State-of-the-art question answering (QA) relies upon large amounts of training data for which labeling is time consuming and thus expensive. For this reason, customizing QA systems is challenging. As a remedy, we propose a novel framework for annotating QA datasets that entails learning a cost-effective annotation policy and a semi-supervised annotation scheme. The latter reduces the human effort: it leverages the underlying QA system to suggest potential candidate annotations. Human annotators then simply provide binary feedback on these candidates. Our system is designed such that past annotations continuously improve the future performance and thus overall annotation cost. To the best of our knowledge, this is the first paper to address the problem of annotating questions with minimal annotation cost. We compare our framework against traditional manual annotations in an extensive set of experiments. We find that our approach can reduce up to 21.1% of the annotation cost.
Negation scope detection is widely performed as a supervised learning task which relies upon negation labels at word level. This suffers from two key drawbacks: (1) such granular annotations are costly and (2) highly subjective, since, due to the absence of explicit linguistic resolution rules, human annotators often disagree in the perceived negation scopes. To the best of our knowledge, our work presents the first approach that eliminates the need for world-level negation labels, replacing it instead with document-level sentiment annotations. For this, we present a novel strategy for learning fully interpretable negation rules via weak supervision: we apply reinforcement learning to find a policy that reconstructs negation rules from sentiment predictions at document level. Our experiments demonstrate that our approach for weak supervision can effectively learn negation rules. Furthermore, an out-of-sample evaluation via sentiment analysis reveals consistent improvements (of up to 4.66%) over both a sentiment analysis with (i) no negation handling and (ii) the use of word-level annotations from humans. Moreover, the inferred negation rules are fully interpretable.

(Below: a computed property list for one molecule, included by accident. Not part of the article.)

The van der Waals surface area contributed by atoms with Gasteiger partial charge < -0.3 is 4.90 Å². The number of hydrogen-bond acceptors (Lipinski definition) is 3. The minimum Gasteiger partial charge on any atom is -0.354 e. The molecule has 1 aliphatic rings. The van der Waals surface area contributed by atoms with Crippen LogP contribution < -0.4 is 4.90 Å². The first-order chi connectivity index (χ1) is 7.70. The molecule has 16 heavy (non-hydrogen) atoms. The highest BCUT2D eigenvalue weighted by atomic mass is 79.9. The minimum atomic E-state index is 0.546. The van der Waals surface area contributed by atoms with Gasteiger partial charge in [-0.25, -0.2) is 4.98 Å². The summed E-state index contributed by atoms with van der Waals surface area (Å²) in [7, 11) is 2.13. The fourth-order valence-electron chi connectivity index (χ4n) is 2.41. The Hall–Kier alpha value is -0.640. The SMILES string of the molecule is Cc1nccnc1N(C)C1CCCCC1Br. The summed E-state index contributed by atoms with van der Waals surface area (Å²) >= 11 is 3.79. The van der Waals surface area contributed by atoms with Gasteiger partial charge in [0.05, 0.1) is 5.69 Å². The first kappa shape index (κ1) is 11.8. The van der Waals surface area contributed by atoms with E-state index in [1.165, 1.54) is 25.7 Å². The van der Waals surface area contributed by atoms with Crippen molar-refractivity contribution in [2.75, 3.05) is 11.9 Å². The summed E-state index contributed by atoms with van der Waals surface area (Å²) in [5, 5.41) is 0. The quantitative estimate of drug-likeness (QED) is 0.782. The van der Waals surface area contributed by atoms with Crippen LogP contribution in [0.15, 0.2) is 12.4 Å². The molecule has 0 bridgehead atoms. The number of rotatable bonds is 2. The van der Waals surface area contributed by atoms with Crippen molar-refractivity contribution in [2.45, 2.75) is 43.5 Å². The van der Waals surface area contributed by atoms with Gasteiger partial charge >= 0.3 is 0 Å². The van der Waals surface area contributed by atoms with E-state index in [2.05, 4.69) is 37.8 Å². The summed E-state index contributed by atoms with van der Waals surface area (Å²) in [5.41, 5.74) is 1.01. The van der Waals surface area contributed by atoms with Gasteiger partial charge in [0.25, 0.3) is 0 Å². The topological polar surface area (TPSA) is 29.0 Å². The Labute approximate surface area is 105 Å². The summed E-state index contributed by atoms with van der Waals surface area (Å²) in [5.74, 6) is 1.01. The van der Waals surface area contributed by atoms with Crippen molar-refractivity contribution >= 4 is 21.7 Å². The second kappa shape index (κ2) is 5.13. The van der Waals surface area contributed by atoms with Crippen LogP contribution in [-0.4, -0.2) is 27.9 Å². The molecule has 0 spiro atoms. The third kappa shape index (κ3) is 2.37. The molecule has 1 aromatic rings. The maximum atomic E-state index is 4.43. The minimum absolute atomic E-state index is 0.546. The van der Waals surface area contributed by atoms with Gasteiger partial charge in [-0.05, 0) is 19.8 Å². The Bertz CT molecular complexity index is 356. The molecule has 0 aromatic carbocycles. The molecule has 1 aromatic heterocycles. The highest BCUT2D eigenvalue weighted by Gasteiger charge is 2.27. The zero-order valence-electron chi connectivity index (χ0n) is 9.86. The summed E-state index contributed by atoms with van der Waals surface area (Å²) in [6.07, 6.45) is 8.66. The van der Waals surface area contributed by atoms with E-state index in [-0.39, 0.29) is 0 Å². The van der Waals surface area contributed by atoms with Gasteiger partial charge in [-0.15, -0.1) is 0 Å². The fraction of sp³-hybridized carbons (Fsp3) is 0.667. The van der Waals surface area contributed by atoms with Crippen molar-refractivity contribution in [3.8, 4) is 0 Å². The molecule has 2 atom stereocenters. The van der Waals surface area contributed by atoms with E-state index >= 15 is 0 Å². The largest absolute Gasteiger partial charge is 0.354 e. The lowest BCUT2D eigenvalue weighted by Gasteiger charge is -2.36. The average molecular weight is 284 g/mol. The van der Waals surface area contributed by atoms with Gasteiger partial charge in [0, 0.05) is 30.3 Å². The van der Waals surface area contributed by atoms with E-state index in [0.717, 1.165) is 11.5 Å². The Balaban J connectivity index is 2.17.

The conventional paradigm in neural question answering (QA) for narrative content is limited to a two-stage process: first, relevant text passages are retrieved and, subsequently, a neural network for machine comprehension extracts the likeliest answer. However, both stages are largely isolated in the status quo and, hence, information from the two phases is never properly fused. In contrast, this work proposes RankQA: RankQA extends the conventional two-stage process in neural QA with a third stage that performs an additional answer re-ranking. The re-ranking leverages different features that are directly extracted from the QA pipeline, i.e., a combination of retrieval and comprehension features. While our intentionally simple design allows for an efficient, data-sparse estimation, it nevertheless outperforms more complex QA systems by a significant margin: in fact, RankQA achieves state-of-the-art performance on 3 out of 4 benchmark datasets. Furthermore, its performance is especially superior in settings where the size of the corpus is dynamic. Here the answer re-ranking provides an effective remedy against the underlying noise-information trade-off due to a variable corpus size. As a consequence, RankQA represents a novel, powerful, and thus challenging baseline for future research in content-based QA.
State-of-the-art systems in deep question answering proceed as follows: (1)an initial document retrieval selects relevant documents, which (2) are then processed by a neural network in order to extract the final answer. Yet the exact interplay between both components is poorly understood, especially concerning the number of candidate documents that should be retrieved. We show that choosing a static number of documents - as used in prior research - suffers from a noise-information trade-off and yields suboptimal results. As a remedy, we propose an adaptive document retrieval model. This learns the optimal candidate number for document retrieval, conditional on the size of the corpus and the query. We report extensive experimental results showing that our adaptive approach outperforms state-of-the-art methods on multiple benchmark datasets, as well as in the context of corpora with variable sizes.